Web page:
located in rural areas and linkages to urban areas are through consumption demand, secondary
activities such as processing and packaging activities can be located both in urban or in rural areas
and can have both production and consumption linkages. In contrast to primary activities, tertiary
activities such as trade and transportation dominate urban areas, and link urban areas with rural
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areas through consumption demand.

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Urban-Rural Links and Transformation In Bangladesh: A Review of the Issues, James Garrett and Shyamal
Chowdhury International Food Policy Research Institute (IFPRI) Washington, D.C. USA

Drafted by M. Farhanul Enam, Katalyst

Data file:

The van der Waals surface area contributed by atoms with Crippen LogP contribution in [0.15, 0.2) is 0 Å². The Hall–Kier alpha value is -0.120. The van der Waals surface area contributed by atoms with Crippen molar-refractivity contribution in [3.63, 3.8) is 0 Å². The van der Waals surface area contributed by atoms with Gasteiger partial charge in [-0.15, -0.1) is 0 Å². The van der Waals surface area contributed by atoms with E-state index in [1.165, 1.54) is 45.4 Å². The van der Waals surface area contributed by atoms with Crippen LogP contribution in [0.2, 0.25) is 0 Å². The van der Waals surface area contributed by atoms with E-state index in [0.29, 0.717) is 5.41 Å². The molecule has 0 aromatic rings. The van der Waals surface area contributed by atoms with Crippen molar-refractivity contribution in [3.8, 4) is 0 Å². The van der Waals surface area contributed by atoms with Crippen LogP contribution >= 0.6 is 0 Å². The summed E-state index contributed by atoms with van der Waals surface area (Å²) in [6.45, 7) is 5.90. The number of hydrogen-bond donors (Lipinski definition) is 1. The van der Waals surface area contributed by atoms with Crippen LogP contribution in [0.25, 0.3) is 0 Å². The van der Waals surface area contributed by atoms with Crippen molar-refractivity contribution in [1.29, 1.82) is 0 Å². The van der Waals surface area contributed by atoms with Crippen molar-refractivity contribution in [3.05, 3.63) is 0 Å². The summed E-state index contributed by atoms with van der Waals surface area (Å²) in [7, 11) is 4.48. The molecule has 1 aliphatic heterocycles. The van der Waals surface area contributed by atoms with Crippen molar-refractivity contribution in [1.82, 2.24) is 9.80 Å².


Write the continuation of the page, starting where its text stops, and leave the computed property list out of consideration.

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The fisheries sub-sector has increased substantially. Figure 5 shows the contribution of different sub-sectors within agriculture. Farm Sector During the last three decades. Katalyst 2 . Agricultural value added as a percentage of Gross Domestic Product (GDP) declined from around 60 percent in 1972 to around 23 percent in 2001. Farhanul Enam. Employment in agriculture is also an important source of women’s employment. The major changes in women’s roles in recent years seem to be primarily an across-the-board increase in women’s participation in the agricultural labor force.Whether the urban-rural devide continues or disappears depends largely on how markets in urban and rural areas are integrated with each other. This decline has not happened due to a decline in agricultural value but growth in other sectors. The absolute numbers of workers in the agricultural sector continue to increase. there has been a significant structural change in agriculture in Bangladesh both in terms of its contribution to national economy and employment. its contribution declined to 57 percent in 2000/01. fisheries and forestry – it is the crop sub-sector that has experienced the greatest decline. Women dominate homestead vegetable production and livestock raising. overall. how efficiently goods and services move spatially. In fact. respectively. The relative contribution of the crops sub-sector has declined from 75 percent in 1972-73 to 57 percent in 2000-01. While the crop sub-sector contributed more than 71 percent of agricultural GDP in 1972/73. and agriculture remains the major source of rural employment in Bangladesh. livestock. In fact. there has also been a change in output composition. Men largely control market activities. the share of agricultural employment in total employment has declined from 77 percent in 1974 to about 50 percent in 2001. from 11 percent to 24 percent in the same period. Drafted by M. however. Commensurately. and how efficient formal and informal institutions are. with men still dominating in fieldwork and women becoming more involved in preparation and post-harvest activities. Within the different sub-sectors of agriculture. the share of women in the agricultural labor force increased relatively rapidly. agriculture in Bangladesh has performed reasonably well over the past decades. during the last decade. how efficient the information dissemination process is. Among the four sub-sectors – crop. The contributions of the livestock and the forestry sector have hovered around 10 to 15 percent and 5 to 10 percent.